Picture a lovely California spring day, mid-1990s. I headed up to the Sierras with a friend in a 1982 Plymouth Reliant K car to meet up with my boyfriend and his fraternity brothers at a rock face they liked to climb. We’d missed them at the original spot and had to come back down the dirt, one-lane road that snaked up the hill. I carefully tried to ride the stiff ridges left by more adequate cars along a muddy stretch. I felt the K-car start to sink to the side, slowly becoming mired in the muddy grooves. Dusk was near, and in the interest of not becoming bear appetizer I jumped out the car, mud rising past my ankles (there went my white Keds), and had my friend slide behind the driver’s seat. I pushed as she hit the gas, the car eventually lurched out of the sticky mud, and I landed face-first in said mud.
Fast forward to my first new car, a 1995 Ford Escort GT. A friend and I decided to hop in the hooptie for a spontaneous road trip to Monterey. I found a brilliant shortcut across the Coast Ranges on my non-AAA-quality road map that should get us there in no time. When the road quicly turned dirt, I just kept on going. And going, with clods of hard dirt banging against the bottom of the car. Until the road was washed out, at which point we had to turn around and go back.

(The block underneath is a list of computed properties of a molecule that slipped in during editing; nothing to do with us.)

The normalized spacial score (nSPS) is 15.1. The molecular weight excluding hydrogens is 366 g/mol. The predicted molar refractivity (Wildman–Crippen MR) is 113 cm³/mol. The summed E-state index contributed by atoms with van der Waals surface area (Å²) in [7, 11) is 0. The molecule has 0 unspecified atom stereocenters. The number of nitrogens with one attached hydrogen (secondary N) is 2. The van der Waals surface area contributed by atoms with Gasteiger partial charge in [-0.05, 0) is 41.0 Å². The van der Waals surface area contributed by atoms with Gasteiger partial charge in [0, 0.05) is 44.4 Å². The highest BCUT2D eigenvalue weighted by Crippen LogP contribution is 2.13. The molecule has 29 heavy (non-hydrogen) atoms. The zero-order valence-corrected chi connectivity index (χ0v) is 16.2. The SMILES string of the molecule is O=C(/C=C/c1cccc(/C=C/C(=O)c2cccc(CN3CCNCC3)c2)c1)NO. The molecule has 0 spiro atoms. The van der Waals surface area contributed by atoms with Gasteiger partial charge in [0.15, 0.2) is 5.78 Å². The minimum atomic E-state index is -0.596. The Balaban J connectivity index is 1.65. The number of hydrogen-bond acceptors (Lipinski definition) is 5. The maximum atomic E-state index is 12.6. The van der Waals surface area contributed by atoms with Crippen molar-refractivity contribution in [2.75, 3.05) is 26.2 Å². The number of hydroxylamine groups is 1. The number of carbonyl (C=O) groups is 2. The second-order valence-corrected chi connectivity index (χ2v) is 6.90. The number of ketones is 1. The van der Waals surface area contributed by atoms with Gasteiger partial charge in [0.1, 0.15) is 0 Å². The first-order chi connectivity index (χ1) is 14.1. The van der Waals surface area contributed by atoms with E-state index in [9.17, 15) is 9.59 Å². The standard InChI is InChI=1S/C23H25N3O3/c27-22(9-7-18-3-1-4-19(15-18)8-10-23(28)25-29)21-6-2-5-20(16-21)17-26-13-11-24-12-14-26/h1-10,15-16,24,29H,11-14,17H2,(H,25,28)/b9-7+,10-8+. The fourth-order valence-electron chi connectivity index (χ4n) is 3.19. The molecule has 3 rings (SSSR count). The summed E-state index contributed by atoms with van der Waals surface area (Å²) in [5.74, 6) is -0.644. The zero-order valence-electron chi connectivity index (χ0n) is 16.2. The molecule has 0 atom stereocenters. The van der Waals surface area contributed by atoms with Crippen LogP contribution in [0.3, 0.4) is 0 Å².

And I also can’t forget the time when I was reporting from near Campo, Calif., at the Mexican border, plowing through the dirt not-quite roads in a 2003 Camry when I heard someone following me in the desolate area frequented by drug traffickers and had to peel rubber to lose them.
In short, I have a long, illustrious history of taking vehicles into places they just aren’t built to go.
So when it came time to trade in my 2007 New Beetle convertible — first step was getting over the emotional attachment to Herbie, who brought me to the East Coast from L.A. and even had a stint in Denver where he got fitted with Blizzak tires — I decided to give in to my adventurous nature and get a car that could make it over a speed bump without bottoming out.